There are a couple of stories today you may have missed that I think are profoundly significant, but which won’t get a fraction of the attention they should.
The first is that one out of every ten children in Michigan has a parent who is or has been in prison. The Michigan League for Public Policy notes that studies show having an incarcerated parent is, quote,
“a traumatic experience that can lead to increased poverty, stress and unstable environments, affecting kids’ health and academic performance.”
We are talking about nearly a quarter of a million children. The league also notes that our state and society does virtually nothing to support such children, or other family members of people, usually men, who are in prison. In many cases, that helps doom these children to continue the vicious circle and lead lives of violence, poverty and crime. This is nothing less than a ticking time bomb aimed squarely at our state and our society’s future.
If this were anything like a rational society, this would be the lead story today, and our leaders would be convening a summit conference to tackle this problem, which is clearly related to our decision decades ago to dramatically increase how many people we keep behind bars.
This, by the way, is a nationwide problem; while Michigan has a higher percentage of such kids than most places, Indiana and Kentucky are worse.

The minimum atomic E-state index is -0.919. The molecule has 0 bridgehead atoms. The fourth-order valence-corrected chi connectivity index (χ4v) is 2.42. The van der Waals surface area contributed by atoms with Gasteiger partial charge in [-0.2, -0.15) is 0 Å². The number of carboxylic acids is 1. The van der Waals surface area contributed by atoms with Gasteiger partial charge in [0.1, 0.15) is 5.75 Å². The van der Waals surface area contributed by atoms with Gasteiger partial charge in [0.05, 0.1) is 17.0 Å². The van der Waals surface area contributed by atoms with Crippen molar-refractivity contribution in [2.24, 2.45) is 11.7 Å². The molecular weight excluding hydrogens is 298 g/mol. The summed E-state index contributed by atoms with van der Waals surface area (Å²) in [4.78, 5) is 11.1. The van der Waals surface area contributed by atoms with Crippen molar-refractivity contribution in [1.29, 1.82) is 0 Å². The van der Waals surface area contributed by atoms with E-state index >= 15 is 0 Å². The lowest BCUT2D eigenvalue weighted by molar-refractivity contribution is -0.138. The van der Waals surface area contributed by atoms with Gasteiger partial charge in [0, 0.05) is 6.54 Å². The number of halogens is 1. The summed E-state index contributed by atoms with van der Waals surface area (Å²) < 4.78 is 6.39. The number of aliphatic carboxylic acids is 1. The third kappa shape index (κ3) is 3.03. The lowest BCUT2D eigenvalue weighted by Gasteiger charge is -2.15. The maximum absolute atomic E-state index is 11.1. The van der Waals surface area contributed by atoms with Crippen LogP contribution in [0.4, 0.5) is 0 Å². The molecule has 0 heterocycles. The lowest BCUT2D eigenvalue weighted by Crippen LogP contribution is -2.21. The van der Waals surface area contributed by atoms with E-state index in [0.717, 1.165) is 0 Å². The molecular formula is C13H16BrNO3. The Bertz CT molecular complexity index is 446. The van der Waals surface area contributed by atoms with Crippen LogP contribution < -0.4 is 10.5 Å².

When this was reported Monday, Mary King, who runs something called the Michigan Council on Crime and Delinquency, urged lawmakers to “address this issue from both sides,” by which she meant passing reforms to reduce the number of people in jail, and finding “the necessary supports to help these kids through difficult times and connect their parents with the proper job and education training assistance,” when they get out of jail.
Of course, that’s exactly what we should do.
That’s also exactly what our ideologically bound legislature won’t even consider doing. They will instead continue to worry about trying to stop certain bullied kids from using whatever bathroom makes them feel most comfortable.
Meanwhile, there’s another new report that is also disturbing. The Michigan Association of School Boards says that fewer and fewer people are interested in running for board of education seats in this state. They are trying to recruit some civic-minded people to do so.
Well, this is also disheartening, but doesn’t surprise me in the slightest. Politicians have been waging war on teachers and public schools for years now. Serving on a school board is hard, time-consuming and unpaid work, and those who do it deserve honor and respect.
Yet we have crippled our public schools, destroying many of them by allowing so-called charter schools to drain resources away, trivializing education, tying districts into a funding straitjacket created by Proposal A, and holding the threat of emergency management over them.
Fixing public education would not be easy, but is essential, if Detroit and other large cities ever hope to be vibrant again. I’ve just told you about two vitally important stories that are significantly impacting our future.
Neither of which, by the way, will get a tenth of the coverage the media will devote to the fifth day of reaction to the death of the pop star named Prince.
Jack Lessenberry is Michigan Radio's political analyst. Views expressed in his essays are his own and do not necessarily reflect those of Michigan Radio, its management or the station licensee, The University of Michigan.